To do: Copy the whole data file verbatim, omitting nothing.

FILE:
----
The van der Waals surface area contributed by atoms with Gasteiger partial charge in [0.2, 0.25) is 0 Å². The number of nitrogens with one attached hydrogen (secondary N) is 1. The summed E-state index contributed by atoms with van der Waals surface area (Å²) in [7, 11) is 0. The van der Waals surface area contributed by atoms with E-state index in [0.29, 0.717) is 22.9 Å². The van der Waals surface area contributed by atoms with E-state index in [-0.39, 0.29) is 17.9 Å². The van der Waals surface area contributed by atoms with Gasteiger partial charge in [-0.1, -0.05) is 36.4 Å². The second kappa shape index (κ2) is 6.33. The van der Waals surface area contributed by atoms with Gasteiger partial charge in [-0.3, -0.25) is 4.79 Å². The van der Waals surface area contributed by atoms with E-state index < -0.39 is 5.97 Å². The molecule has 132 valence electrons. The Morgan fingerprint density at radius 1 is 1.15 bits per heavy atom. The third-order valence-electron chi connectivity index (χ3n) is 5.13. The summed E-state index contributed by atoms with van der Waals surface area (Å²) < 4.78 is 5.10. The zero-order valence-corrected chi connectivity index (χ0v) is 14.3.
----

The van der Waals surface area contributed by atoms with Gasteiger partial charge in [0.2, 0.25) is 0 Å². The number of nitrogens with one attached hydrogen (secondary N) is 1. The summed E-state index contributed by atoms with van der Waals surface area (Å²) in [7, 11) is 0. The van der Waals surface area contributed by atoms with E-state index in [0.29, 0.717) is 22.9 Å². The van der Waals surface area contributed by atoms with E-state index in [-0.39, 0.29) is 17.9 Å². The van der Waals surface area contributed by atoms with Gasteiger partial charge in [-0.1, -0.05) is 36.4 Å². The second kappa shape index (κ2) is 6.33. The van der Waals surface area contributed by atoms with Gasteiger partial charge in [-0.3, -0.25) is 4.79 Å². The van der Waals surface area contributed by atoms with E-state index < -0.39 is 5.97 Å². The molecule has 132 valence electrons. The Morgan fingerprint density at radius 1 is 1.15 bits per heavy atom. The third-order valence-electron chi connectivity index (χ3n) is 5.13. The summed E-state index contributed by atoms with van der Waals surface area (Å²) < 4.78 is 5.10. The zero-order valence-corrected chi connectivity index (χ0v) is 14.3.